But, MTV being MTV, the channel failed even in this. Obama’s call for collective action was not really a request for more volunteerism. It was, rather, an effort to restore government to its true position: the solution to our collective needs. This doesn’t require conscious effort on the part of citizens so much as a realization that the government is not an entity that steals your money and forces you to do things you don’t want to do, but instead a tool we use to pool our resources and produce results we could not have come up with on our own. What’s required for this is to have everyone—or almost everyone—on board. Pop music, you may recall, was like this in 1993; in 2009, someone admits on national television that he hasn’t even heard of one of the biggest-selling rock bands in the country. With decreased participation comes decreased benefits, and even as MTV tried to recapture an era it had long since abandoned, so did the country move on to an era that didn’t need its efforts anymore.

Still, I have to note something anecdotal in turn about this: I distinctly remember a commentary on a local LA news station from one of the behind-the-set producers back in 1994 when Kurt Cobain passed on — this was about a week or so after it happened — and while I don’t recall much about what was said, the point the commenter made was that he didn’t know anything about Nirvana until Cobain died, hadn’t even had heard of the name of either band or singer. So pop music was not necessarily ‘like that’ even at that time, though I’m sure I snorted a bit and wondered how he couldn’t’ve known — but that was my own bias coming into play.

There’s way more I could say about these subjects all being intertwined right now, but just a little something to chew over for now. Anyway, it was, again, surprising and admittedly flattering to be singled out like that in the Pazz and Jop section given that my piece was ultimately questioning the rationale of the ballot in the first place, as least from my point of view, and I do thank Rob Harvilla and crew for it.

EDIT — Mike is actually on fire today at Idolator with all this, thanks to a new story he just added talking about the well-worn ‘where are all the protest songs of this decade?’ hobbyhorse, using Carrie Brownstein’s NPR piece today as a starting point. Both well worth reading in full, and Mike’s stellar conclusion is almost a manifesto:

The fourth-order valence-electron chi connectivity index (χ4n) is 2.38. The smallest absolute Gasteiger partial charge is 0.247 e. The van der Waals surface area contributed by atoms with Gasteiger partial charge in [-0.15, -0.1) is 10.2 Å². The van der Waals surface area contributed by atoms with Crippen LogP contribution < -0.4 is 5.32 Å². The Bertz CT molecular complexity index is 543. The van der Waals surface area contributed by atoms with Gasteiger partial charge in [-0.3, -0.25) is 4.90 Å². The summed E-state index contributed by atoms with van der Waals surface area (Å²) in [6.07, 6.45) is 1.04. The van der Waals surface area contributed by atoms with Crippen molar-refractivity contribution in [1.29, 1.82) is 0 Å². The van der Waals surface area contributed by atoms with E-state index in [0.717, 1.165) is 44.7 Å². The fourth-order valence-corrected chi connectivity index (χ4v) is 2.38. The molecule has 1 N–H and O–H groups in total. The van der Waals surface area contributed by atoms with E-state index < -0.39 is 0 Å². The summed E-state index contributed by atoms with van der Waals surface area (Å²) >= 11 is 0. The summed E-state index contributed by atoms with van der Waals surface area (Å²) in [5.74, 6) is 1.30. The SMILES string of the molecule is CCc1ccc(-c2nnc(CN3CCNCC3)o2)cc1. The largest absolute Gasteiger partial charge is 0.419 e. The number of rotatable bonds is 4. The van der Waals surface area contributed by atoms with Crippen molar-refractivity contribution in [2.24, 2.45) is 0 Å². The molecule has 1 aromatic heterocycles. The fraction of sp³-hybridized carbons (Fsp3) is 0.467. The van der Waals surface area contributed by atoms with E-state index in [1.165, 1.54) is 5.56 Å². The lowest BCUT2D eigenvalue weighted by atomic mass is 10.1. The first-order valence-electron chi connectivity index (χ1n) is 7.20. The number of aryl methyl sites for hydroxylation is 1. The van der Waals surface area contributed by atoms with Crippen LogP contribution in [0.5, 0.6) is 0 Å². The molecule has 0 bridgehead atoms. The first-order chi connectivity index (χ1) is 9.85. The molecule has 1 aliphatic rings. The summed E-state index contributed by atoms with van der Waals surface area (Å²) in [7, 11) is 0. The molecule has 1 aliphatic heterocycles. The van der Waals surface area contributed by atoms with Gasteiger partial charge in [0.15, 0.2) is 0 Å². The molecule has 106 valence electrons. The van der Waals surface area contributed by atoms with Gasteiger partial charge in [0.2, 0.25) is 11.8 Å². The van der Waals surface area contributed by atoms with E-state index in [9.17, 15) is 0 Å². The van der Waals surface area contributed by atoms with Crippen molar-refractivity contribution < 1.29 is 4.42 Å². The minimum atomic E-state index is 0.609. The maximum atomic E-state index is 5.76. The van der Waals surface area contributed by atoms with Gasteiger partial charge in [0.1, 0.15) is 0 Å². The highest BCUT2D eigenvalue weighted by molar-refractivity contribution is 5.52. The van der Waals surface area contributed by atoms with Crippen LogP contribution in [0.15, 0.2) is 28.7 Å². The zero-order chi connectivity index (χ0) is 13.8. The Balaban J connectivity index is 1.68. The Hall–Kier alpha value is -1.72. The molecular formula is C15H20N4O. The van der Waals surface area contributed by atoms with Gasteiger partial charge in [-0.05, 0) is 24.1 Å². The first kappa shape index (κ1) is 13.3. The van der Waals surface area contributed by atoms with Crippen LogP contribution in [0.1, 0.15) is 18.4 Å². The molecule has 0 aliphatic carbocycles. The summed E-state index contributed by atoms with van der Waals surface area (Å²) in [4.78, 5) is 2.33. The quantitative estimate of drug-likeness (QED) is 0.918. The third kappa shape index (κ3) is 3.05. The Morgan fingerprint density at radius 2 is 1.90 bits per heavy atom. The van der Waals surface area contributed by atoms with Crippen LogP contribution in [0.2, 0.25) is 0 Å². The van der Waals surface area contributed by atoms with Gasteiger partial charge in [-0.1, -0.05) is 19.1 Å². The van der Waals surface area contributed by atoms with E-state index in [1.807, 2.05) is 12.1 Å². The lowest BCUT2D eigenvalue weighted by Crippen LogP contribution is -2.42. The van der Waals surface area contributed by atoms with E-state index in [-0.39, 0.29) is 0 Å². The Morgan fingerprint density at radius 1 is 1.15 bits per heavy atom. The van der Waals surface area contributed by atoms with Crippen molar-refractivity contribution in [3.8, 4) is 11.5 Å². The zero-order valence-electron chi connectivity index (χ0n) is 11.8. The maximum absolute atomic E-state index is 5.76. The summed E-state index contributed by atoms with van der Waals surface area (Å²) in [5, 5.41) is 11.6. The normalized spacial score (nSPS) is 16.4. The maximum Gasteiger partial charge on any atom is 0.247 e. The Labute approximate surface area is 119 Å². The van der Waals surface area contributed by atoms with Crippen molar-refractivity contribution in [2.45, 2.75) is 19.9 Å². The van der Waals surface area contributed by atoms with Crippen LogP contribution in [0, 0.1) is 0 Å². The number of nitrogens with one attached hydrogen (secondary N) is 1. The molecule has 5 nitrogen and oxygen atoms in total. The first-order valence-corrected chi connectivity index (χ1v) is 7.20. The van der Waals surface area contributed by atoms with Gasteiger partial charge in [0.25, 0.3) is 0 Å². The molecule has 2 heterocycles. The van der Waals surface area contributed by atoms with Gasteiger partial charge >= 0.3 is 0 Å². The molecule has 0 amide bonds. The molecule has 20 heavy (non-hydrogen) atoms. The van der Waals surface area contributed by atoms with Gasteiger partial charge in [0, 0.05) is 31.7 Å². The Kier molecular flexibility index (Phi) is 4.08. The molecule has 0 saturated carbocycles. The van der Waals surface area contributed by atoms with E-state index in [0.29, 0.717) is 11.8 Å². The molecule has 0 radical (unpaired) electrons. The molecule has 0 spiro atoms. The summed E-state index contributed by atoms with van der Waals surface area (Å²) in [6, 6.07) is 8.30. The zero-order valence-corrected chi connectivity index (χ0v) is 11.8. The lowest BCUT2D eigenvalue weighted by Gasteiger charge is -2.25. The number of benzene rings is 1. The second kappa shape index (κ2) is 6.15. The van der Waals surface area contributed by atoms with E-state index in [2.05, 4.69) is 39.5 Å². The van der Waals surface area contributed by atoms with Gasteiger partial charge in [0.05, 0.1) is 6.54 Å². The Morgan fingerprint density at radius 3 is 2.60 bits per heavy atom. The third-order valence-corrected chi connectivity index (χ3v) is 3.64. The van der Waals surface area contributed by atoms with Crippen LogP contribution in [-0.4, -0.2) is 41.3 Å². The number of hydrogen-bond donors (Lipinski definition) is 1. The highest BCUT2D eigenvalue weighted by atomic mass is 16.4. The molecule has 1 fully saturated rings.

The dominant view of the ’60s always forgets all the bubblegum and parent-pop that was even more popular than the politically engaged stuff, and overstates the reach and importance of the artists we’ve come to value. It seems more likely that music wasn’t more politically engaged in the ’60s; rather, it was more culturally prominent, more of a megaphone for the values of the majority, and thus more representative of public opinion. When music is smaller, why should politics pay attention to it?

The funny thing about all this, of course, is that the election of Barack Obama represents a rejection of “the ’60s,” or at least its dominance over our political and cultural dialogue. By picking Obama over Hillary Clinton during the primaries, Democratic voters seemed to indicate a desire to move away from arguments about culture war and identity politics. Music, on the other hand, still seems stuck in the boomer mire; even the supposedly transformative album of 2009 can be legitimately described as “psychedelic.” There seems a disconnect here.

(And as someone who is now quite thoroughly sick of all the talk around said album, I can’t applaud that final touch enough.)